Of interest was Arthur Danto’s “The Artistic Enfranchisement of Real Objects: The Artworld”. Danto has been credited for developing the institutional theory of art, a theory which views art as existing within the physical and institutional structures of the art world. Thus, an object is an artwork if it is created by an individual accepted institutionally as an artist, when it is presented in a context from which it is viewed and consumed as an artwork, and/or  the discourse surrounding that object allows it to be accepted and understood as an artwork. In the essay, Danto further explains “the theories that make artworks possible” through a matrix that looks like this:

F        G

+        +

+        –

–        +

–        –

Now, Danto asks us to assume that there is a class of art objects called K which are either F or non-F. He goes on to explain the matrix:

“Now it might happen that, throughout an entire period of time, every artwork is non-F. But since nothing thus far is both an artwork and F, it might never occur to anyone that non-F is an artistically relevant predicate. The non-F-ness of artworks goes unmarked. By contrast, all works up to a given time might be G, it never occurring to anyone until that time that something might both be an artwork and non-G; indeed, it might have been thought that G was a defining trait of artworks when in fact something might first have to be an artwork before G is sensibly predicable of it– in which case non-G might also be predicable of artworks, and G itself then could not have been a defining trait of this class.”

One might wonder what all this theoretical gymnastics might be useful for. It is by this time that Danto asks us to assume that G stands for representational and F for expressionistic. This brings us to an appreciation of the quoted paragraph and of the matrix. For the latter, we can understand artworks as being representational and expressionistic (fauvism), representational and nonexpressionistic (neoclassical), nonrepresentational and expressionistic (abstract expressionism), and finally, the double negation nonrepresentational and nonexpressionistic (such as hard-edge abstraction).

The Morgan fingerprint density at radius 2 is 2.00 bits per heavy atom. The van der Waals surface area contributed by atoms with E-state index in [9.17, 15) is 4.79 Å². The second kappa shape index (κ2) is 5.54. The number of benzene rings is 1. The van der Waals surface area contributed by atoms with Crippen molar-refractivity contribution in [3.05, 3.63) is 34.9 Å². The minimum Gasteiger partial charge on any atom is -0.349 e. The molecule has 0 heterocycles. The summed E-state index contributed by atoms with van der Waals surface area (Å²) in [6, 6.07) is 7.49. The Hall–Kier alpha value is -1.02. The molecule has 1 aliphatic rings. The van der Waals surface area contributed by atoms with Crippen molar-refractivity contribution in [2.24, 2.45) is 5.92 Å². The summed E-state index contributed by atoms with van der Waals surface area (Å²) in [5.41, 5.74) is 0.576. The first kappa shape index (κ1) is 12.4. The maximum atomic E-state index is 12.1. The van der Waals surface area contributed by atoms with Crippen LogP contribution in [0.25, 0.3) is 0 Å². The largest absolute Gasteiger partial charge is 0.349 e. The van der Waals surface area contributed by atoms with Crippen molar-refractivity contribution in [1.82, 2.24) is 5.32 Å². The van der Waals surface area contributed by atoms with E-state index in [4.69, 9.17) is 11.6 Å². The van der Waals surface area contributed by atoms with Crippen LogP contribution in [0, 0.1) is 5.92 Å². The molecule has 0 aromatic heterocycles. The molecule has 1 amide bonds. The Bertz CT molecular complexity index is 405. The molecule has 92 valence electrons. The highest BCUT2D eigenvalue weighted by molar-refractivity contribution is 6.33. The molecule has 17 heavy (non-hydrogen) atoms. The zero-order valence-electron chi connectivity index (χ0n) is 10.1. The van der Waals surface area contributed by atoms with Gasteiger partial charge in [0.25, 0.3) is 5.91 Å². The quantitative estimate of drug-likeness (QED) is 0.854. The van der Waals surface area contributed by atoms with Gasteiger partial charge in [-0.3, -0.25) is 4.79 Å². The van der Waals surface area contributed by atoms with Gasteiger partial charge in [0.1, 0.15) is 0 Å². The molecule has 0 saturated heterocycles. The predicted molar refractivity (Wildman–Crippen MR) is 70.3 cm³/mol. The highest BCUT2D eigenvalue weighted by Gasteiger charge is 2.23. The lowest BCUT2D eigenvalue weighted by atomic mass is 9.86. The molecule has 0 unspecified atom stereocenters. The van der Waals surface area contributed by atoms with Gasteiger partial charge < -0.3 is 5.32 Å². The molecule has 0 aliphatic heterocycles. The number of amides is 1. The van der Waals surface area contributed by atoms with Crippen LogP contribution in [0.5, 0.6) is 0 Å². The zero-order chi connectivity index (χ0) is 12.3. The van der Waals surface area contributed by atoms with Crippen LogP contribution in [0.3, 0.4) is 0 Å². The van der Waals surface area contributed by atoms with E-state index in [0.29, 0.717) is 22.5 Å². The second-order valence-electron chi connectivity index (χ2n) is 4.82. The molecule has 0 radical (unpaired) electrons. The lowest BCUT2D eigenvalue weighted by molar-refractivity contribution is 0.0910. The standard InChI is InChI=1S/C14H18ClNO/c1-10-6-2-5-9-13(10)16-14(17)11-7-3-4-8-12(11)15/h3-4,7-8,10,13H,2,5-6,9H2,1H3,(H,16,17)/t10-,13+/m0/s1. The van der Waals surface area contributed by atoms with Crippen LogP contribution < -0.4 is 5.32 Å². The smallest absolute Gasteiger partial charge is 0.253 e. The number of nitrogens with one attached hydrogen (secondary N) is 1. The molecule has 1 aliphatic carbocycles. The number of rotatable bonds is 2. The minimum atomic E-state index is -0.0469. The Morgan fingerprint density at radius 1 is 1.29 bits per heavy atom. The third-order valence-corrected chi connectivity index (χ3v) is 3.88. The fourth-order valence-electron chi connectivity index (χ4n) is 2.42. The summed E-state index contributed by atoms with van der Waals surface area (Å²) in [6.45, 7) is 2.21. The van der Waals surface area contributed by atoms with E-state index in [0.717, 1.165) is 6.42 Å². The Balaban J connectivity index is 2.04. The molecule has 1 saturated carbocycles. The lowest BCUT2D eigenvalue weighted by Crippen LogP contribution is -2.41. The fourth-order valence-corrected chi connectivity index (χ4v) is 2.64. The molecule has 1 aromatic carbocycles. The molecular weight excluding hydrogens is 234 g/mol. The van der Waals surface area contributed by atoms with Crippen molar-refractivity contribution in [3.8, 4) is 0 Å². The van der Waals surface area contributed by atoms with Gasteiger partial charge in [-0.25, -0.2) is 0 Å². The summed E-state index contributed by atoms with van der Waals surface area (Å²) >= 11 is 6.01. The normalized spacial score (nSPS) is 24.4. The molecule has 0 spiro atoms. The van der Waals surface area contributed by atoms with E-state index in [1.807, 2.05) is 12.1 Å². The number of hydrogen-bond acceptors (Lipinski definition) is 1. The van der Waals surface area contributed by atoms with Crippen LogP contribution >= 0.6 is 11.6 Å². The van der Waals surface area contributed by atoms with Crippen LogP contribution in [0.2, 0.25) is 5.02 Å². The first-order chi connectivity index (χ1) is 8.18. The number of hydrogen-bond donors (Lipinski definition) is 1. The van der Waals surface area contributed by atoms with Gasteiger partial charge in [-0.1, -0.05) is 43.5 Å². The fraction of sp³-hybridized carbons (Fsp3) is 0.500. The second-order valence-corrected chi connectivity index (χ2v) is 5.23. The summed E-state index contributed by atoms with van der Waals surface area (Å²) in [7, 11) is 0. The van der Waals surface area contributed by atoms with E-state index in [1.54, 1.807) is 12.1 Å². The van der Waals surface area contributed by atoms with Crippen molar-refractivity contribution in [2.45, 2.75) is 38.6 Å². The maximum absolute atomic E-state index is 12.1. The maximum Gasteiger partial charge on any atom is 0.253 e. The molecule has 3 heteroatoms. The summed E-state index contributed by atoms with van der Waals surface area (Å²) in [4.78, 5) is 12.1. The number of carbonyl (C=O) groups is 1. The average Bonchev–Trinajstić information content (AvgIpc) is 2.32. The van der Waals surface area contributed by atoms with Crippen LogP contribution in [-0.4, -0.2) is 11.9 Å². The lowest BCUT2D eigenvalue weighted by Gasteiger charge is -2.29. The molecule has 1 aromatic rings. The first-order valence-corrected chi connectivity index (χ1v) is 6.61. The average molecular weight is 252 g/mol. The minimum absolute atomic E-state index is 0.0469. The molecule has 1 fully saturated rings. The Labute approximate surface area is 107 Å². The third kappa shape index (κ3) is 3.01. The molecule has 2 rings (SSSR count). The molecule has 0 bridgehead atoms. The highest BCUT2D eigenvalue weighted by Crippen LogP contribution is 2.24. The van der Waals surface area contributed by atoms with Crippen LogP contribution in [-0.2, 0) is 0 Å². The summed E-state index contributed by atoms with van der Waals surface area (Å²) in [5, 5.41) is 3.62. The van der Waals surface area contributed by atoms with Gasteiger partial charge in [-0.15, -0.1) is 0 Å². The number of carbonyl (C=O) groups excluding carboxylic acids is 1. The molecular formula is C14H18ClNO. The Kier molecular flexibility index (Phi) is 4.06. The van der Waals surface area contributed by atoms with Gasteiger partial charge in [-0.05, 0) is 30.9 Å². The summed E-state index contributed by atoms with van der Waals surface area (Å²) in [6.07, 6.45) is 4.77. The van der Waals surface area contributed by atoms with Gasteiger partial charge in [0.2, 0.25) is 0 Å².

But surely artworks are more complex nowadays as to be confined to those four combinations? But Danto’s matrix is not rigid. Stylistic changes and shifts can be accomodated with the addition of new predicates. This happens when new styles or -isms appear which change the course of art production and theory. When predicate H appears, “both H and non-H become artistically relevant for all painting, and if his is the first and only painting that is H, every other painting in existence becomes non-H and the entire of community of painting is enriched, together with a doubling of style opportunities.” What is fascinating about this conception of art is that it makes room for the understanding and appreciation of works that were unfortunately out of fashion when they were created. Every new style does not obliterate/turns passe everything that came before it, but rather opens up avenues for richer art discourse.

It also helps us to understand art that has been so stripped of everything, we are left with, say a monochromatic canvas. These are the works which occupy the bottom row of the matrix, all of the negatives.